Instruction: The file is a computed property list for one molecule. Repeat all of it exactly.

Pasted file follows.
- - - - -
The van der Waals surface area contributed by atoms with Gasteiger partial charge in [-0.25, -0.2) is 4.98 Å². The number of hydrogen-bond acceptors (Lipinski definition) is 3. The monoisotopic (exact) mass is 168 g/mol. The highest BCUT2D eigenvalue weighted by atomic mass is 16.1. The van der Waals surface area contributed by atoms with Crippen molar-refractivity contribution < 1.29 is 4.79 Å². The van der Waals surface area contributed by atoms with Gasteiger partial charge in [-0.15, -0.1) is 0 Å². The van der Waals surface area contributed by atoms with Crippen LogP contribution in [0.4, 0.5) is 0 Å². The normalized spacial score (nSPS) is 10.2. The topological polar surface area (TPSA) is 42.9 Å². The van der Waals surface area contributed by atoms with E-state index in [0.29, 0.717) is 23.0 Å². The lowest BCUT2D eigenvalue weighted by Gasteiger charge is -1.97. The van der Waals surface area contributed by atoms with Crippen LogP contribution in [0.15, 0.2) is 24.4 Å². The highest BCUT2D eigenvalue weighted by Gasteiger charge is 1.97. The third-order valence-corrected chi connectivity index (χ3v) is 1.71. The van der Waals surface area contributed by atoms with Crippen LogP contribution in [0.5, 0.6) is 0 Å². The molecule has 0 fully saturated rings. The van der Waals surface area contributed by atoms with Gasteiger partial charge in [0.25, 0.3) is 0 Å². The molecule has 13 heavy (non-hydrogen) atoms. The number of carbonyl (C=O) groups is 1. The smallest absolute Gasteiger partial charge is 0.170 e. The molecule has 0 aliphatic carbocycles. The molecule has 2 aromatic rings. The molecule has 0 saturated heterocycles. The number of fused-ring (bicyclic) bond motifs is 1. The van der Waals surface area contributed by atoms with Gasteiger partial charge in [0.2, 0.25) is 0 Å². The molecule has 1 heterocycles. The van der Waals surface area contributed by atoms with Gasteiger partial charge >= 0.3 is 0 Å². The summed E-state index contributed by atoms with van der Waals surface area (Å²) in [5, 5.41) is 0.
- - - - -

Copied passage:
The van der Waals surface area contributed by atoms with Gasteiger partial charge in [-0.25, -0.2) is 4.98 Å². The number of hydrogen-bond acceptors (Lipinski definition) is 3. The monoisotopic (exact) mass is 168 g/mol. The highest BCUT2D eigenvalue weighted by atomic mass is 16.1. The van der Waals surface area contributed by atoms with Crippen molar-refractivity contribution < 1.29 is 4.79 Å². The van der Waals surface area contributed by atoms with Gasteiger partial charge in [-0.15, -0.1) is 0 Å². The van der Waals surface area contributed by atoms with Crippen LogP contribution in [0.4, 0.5) is 0 Å². The normalized spacial score (nSPS) is 10.2. The topological polar surface area (TPSA) is 42.9 Å². The van der Waals surface area contributed by atoms with E-state index in [0.29, 0.717) is 23.0 Å². The lowest BCUT2D eigenvalue weighted by Gasteiger charge is -1.97. The van der Waals surface area contributed by atoms with Crippen LogP contribution in [0.15, 0.2) is 24.4 Å². The highest BCUT2D eigenvalue weighted by Gasteiger charge is 1.97. The third-order valence-corrected chi connectivity index (χ3v) is 1.71. The van der Waals surface area contributed by atoms with Crippen LogP contribution in [0.5, 0.6) is 0 Å². The molecule has 0 fully saturated rings. The van der Waals surface area contributed by atoms with Gasteiger partial charge in [0.25, 0.3) is 0 Å². The molecule has 13 heavy (non-hydrogen) atoms. The number of carbonyl (C=O) groups is 1. The smallest absolute Gasteiger partial charge is 0.170 e. The molecule has 0 aliphatic carbocycles. The molecule has 2 aromatic rings. The molecule has 0 saturated heterocycles. The number of fused-ring (bicyclic) bond motifs is 1. The van der Waals surface area contributed by atoms with Gasteiger partial charge in [0.2, 0.25) is 0 Å². The molecule has 1 heterocycles. The van der Waals surface area contributed by atoms with Gasteiger partial charge >= 0.3 is 0 Å². The summed E-state index contributed by atoms with van der Waals surface area (Å²) in [5, 5.41) is 0.